In our last post we discussed why you should not rely solely on your agent’s representations when purchasing a new disability policy. It is similarly important that you not rely solely on your agent to complete the policy application.
While an agent may offer to help you by filling out the application, this could end up negatively impacting a future claim or even voiding your policy down the road, if the application contains any errors or omissions. As explained in our prior posts, while it may seem like telephone interviewers, licensed representatives, agents, and medical examiners have significant control over the application process and whether you receive a policy, many applications have language that explicitly limits your ability to rely upon representations made by such individuals, and expressly places the burden of reviewing the application for accuracy upon you (regardless of who completed the application). Below is a sample of policy language:
Thus, you may speak with several people during the application process, and give them the requested information, but it is ultimately up to you to make sure the information provided to the insurance company is correct. It is therefore very important that you read through your application carefully to make sure it is complete and accurate before signing.
It is also very important that you carefully review your policy when you receive it from the insurance company, and not just file it away without a second thought. When you receive your copy of the full policy, it will typically contain language stating that you have a certain time period (e.g. 10 or 30 days) to review the policy and return it to be voided if it does not contain the terms you expected. This clause will normally be found on the first page of the policy, and typically looks something like this:
If you decide to keep your policy and do not send it back within this review period, you are bound by all provisions of the policy, regardless of whether you are actually aware of them or not. For instance, if you asked your agent for a certain provision and/or requested it on your application, but the insurance company omits it for some reason, and you don’t catch it during this review period, you may end up paying years of premiums for coverage that is different than what you thought you had purchased. Similarly, if your policy contains an unfavorable provision that you didn’t know was going to be in the policy, you will still be bound by it unless you return the policy.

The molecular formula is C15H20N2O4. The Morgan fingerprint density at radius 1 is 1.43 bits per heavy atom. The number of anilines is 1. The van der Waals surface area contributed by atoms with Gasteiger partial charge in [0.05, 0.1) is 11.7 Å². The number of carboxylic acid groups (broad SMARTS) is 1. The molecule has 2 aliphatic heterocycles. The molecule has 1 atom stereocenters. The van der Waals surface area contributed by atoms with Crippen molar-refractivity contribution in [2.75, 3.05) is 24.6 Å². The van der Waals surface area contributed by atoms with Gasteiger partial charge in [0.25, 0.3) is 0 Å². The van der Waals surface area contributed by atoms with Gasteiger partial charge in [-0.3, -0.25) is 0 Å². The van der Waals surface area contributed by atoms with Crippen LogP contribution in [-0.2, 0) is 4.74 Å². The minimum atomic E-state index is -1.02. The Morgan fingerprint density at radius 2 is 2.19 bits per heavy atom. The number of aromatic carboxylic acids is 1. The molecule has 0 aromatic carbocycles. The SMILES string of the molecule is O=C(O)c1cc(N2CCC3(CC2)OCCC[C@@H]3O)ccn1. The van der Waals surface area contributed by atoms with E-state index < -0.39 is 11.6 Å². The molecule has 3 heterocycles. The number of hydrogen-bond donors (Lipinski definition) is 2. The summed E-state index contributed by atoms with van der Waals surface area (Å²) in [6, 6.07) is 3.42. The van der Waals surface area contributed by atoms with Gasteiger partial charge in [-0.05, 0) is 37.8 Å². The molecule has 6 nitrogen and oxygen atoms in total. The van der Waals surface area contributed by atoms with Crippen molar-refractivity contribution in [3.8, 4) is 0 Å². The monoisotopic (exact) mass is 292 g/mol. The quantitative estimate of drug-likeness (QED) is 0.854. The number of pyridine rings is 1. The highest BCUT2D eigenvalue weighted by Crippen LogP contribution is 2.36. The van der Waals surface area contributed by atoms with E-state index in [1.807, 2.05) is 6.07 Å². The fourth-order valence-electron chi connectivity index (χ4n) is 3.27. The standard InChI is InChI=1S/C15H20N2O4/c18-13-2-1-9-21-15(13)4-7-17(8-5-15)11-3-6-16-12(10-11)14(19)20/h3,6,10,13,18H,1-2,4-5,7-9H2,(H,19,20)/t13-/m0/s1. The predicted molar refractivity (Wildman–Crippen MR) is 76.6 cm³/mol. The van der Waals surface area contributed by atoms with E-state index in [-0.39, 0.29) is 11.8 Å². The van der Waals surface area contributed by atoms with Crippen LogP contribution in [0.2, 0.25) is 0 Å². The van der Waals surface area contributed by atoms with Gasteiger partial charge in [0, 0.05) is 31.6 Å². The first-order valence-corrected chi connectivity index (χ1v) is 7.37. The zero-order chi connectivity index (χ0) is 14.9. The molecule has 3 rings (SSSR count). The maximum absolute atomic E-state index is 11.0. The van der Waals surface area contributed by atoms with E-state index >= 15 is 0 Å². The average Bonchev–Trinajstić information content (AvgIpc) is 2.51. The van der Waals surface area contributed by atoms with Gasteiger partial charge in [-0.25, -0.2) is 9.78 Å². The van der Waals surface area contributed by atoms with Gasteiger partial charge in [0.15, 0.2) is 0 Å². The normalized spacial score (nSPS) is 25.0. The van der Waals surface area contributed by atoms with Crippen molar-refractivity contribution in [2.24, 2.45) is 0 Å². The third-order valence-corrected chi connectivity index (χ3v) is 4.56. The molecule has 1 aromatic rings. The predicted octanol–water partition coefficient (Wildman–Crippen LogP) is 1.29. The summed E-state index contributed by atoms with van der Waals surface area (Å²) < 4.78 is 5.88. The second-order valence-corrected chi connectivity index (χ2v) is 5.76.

Reading through contracts, especially lengthy insurance ones, can be time consuming. Many policies contain confusing language, terms of art, and often include supplemental riders that change the terms or definitions contained in the main body of the policy. But if you don’t read your policy until it’s time for you to file a claim, you may be caught off-guard by what your policy actually says. This next series of posts will discuss the importance of taking the time to read through your policy, and will review some things to watch out for when you buy a disability insurance policy.
Dentists and physicians are often swamped with work, and rely heavily on insurance agents when selecting and purchasing a policy. One scenario we commonly see is doctors requesting a policy that is “the same” policy that the other doctors in the practice have. Another common scenario is the doctor who wants more coverage and just asks his or her agent for another policy that is “like” his or her existing policy, or has the “same coverage” as his or her existing policy. What they don’t realize is that some of the same favorable terms may no longer be available in today’s policies. For example, while most older policies contained “true own occupation” provisions, there are now several different variations of “own occupation” provisions, so if you just ask for an “own occupation” policy, you may not actually be receiving the coverage that you think you are.
It is also important to be aware that, over the years, insurers have sought to distance themselves from agents and now often go so far as to include clauses or statements in their policies and applications that state no agent or broker has the authority to determine insurability or make, change, or discharge any contract requirement. Here’s an example of this type of policy language:
So what does this mean? It means that, while solely relying upon an agent’s assurance of the terms of a policy may have been a more acceptable (but not advisable) option in the past (when policies were often similar and generally favorable to policyholders), you can no longer solely rely upon your agent’s description of the policy. No matter how well-meaning or knowledgeable your agent may seem, ultimately, you are going to be on the hook if your policy doesn’t say what you thought it said, so it is crucial that you carefully review your disability policy to ensure you are receiving sufficient coverage.
Our next post will discuss the importance of the application process and policy review period.